Key lesson – don’t get lazy and fall back on advertising. Get creative… if you’re smart enough to create a product that people find valuable, then your certainly smart enough to turn that value into cash.

P.S. – Lightspeed Venture Partners wrote an good article with some useful assumptions for building an ad-supported online business.

Think Creatively to Generate Revenue, and “…connections go for a premium”.

I love creativity… I have a great deal of respect for people that think about something in a new and unique way. And for this reason, I’m excited about entrepreneurship. If you have a good idea that effectively solves a problem, you will be rewarded… handsomely.

Business creativity doesn’t lie solely in product design and development. It should also be evident in your business model. I’ll be writing about this topic soon, but I don’t think people should design a great product, and then get lazy by figuring that they must monetize it through advertising.

To effectively monetize a product, you must dig deep to identify the true value, and put a price tag on it.

And, that’s just what Scripped is doing. According to a post at the Silicon Alley Insider, Scripped will provide their web-based script-writing software for free, and charge for add on services, such as “script consultations” and “brokering meetings with producers and the like”.

Now, I don’t know much about the movie business, but it seems like these guys thought hard about what a screenwriter would pay the most for… experience and expertise. Can they deliver on that promise? We’ll have to see…

Naming Your Company: Some Practical Guidelines

I read a blog post today on naming your startup from venture capitalist Mark Peter Davis.  Mark gave some very usingful and practical advice:

  1. Be phonetic,
  2. Use few syllables, and
  3. Make sure the url is available.

I might add another rule to this list…

4.  Make sure people will remember your name.

There are many ways to do this, but I think the name should somehow relate to the product or service you provide.  Obviously, there are exceptions to this rule, but if you only have limited exposure to perspective customers, you want to make sure the name sticks.

I’ve Never Seen a Deal Botched This Badly…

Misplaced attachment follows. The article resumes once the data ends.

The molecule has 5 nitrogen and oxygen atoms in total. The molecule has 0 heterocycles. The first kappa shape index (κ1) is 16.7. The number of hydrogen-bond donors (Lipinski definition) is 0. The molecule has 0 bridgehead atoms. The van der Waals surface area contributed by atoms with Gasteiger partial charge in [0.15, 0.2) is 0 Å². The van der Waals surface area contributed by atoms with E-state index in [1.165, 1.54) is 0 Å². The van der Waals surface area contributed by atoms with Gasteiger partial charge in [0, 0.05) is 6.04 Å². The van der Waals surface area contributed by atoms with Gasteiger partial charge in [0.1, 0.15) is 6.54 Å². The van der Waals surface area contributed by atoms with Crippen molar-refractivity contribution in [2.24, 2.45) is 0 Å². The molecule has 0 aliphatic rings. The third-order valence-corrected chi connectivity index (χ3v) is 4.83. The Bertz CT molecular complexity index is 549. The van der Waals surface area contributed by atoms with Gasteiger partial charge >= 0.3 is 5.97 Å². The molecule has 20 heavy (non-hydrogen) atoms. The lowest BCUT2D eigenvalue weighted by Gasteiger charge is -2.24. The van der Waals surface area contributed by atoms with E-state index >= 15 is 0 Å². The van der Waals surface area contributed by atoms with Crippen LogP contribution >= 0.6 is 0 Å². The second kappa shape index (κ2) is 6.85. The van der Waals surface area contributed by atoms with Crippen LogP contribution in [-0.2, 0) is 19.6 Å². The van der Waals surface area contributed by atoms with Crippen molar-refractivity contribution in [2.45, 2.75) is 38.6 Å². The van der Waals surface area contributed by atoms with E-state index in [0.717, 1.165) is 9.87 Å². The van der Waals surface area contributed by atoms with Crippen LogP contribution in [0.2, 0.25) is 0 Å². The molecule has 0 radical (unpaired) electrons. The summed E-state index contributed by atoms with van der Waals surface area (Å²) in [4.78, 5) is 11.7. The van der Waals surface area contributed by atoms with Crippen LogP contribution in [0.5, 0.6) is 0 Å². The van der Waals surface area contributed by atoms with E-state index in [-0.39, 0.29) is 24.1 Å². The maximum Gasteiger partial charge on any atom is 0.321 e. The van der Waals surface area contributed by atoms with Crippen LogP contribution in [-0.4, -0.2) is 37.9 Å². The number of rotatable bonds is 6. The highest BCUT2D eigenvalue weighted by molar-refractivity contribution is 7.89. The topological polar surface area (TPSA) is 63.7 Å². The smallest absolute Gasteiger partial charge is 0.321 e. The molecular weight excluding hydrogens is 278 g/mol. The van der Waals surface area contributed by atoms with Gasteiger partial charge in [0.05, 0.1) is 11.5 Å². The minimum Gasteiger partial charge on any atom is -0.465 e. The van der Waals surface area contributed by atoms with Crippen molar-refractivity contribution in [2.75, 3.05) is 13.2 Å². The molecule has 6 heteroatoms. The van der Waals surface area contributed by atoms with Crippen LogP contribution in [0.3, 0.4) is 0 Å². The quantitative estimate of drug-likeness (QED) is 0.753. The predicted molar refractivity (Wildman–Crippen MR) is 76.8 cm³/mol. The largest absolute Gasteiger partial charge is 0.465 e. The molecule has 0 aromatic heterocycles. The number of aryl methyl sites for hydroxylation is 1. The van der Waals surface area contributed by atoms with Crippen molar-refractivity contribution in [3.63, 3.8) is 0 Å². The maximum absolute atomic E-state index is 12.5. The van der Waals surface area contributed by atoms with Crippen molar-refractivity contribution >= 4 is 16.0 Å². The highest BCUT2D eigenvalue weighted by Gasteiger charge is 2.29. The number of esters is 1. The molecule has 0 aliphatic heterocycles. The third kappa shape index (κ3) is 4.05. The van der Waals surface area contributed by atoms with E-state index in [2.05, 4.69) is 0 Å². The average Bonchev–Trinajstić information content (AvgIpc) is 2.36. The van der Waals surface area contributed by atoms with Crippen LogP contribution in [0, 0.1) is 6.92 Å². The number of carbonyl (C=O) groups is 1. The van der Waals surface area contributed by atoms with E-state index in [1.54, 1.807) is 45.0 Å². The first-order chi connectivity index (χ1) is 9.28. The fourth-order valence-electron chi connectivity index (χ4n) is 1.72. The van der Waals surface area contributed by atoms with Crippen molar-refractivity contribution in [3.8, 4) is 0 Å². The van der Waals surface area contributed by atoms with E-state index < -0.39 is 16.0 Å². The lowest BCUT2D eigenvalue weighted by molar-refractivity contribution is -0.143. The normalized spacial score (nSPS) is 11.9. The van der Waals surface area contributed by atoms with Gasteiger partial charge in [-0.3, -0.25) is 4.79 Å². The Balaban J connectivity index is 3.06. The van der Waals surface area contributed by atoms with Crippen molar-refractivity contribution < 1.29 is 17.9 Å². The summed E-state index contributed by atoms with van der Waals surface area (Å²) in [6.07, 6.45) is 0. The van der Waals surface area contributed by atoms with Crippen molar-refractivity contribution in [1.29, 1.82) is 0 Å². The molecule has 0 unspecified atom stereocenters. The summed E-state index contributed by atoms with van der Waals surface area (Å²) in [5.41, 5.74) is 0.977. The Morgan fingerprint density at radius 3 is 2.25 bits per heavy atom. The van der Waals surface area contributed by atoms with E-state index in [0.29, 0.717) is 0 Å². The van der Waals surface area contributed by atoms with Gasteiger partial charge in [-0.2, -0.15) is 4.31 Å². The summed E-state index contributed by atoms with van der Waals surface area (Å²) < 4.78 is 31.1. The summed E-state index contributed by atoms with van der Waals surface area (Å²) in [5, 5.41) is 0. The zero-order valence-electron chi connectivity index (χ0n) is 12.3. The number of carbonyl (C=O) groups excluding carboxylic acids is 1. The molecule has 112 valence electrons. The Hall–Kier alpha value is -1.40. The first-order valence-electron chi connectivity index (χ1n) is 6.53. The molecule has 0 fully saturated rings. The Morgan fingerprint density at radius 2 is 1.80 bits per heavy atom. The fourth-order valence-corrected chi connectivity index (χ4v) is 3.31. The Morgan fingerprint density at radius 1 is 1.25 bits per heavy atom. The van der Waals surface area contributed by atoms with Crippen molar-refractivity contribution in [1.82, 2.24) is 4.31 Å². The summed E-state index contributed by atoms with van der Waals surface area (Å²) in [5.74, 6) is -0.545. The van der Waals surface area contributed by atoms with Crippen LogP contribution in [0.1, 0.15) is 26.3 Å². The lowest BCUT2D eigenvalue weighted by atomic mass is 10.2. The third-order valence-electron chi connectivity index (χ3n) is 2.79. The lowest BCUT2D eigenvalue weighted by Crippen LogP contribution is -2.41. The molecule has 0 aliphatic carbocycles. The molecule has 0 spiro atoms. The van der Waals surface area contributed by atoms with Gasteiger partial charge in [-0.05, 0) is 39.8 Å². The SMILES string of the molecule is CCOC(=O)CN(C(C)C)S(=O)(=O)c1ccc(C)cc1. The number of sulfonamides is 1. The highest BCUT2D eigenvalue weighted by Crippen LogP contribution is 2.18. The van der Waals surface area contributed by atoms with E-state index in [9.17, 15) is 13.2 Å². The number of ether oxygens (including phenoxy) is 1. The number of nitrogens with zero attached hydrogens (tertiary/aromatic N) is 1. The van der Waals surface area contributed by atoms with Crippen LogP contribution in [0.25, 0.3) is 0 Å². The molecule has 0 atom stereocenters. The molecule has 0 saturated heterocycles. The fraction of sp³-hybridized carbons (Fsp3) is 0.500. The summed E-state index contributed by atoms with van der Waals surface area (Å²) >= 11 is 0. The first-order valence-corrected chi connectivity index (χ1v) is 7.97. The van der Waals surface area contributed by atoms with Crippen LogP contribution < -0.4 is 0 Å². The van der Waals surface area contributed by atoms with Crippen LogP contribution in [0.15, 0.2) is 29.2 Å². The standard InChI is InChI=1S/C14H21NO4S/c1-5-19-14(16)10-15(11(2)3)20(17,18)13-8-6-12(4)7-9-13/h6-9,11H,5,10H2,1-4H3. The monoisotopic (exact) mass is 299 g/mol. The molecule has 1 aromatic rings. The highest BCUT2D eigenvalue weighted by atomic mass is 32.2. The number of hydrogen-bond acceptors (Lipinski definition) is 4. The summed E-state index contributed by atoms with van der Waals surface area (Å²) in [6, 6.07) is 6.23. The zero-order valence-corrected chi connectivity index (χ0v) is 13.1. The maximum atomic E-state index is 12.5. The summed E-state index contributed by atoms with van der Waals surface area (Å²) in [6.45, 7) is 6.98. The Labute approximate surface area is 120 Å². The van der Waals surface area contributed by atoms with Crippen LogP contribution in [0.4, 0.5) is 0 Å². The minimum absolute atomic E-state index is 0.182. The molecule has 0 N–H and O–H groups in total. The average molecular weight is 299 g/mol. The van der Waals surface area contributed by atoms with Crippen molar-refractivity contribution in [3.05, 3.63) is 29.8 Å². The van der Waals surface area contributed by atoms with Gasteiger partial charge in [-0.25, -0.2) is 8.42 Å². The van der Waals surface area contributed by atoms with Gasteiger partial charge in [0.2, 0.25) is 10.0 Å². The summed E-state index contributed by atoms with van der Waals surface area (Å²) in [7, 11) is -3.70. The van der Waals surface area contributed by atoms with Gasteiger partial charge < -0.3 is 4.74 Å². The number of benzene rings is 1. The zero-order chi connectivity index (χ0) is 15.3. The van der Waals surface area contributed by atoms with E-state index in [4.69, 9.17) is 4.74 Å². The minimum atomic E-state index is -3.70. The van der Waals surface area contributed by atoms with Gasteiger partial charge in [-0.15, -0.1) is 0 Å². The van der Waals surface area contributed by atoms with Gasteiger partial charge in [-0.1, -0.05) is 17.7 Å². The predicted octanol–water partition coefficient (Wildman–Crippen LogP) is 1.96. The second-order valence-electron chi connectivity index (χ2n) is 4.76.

Check out this TechCrunch story regarding the End of Stage6. I thought the product was shut down because it was essentially a pirated movie web site… looks like I was wrong.

This is a fantastically well-written story by Michael Arrington on how to mismanage a business and cost investors a significant amount of value.

What’s also a shame is that the Divx Codec is a great product.

By the end of the weekend, I should have helped to found a new company.

This weekend, I am participating in an event called the Startup Weekend DC. Here’s the explanation of the concept from the organization’s homepage:

Have you ever wondered
what a group of highly talented and motivated people could accomplish in a weekend? Could they start a company from concept to completion?

StartupWeekend answers that question and more. A unique three-day experience, StartupWeekend brings the best and brightest people together in a local office space to select the concept, break into teams, and develop the product, marketing and revenue model.

Occurring in cities across the world, StartupWeekend is the new way to allow your local entrepreneurial community to come together and incubate a company from concept to completion in just three days.

I heard about StartupWeekend about a month ago when I was reading the blog called Silicon Alley Insider. They wrote about the New York City session, which was unable to start a company by the end of the weekend. I hope that we will be a little more successful.

After the weekend, I will write a follow-up post to describe my experience and (fingers-crossed) the company I helped to found.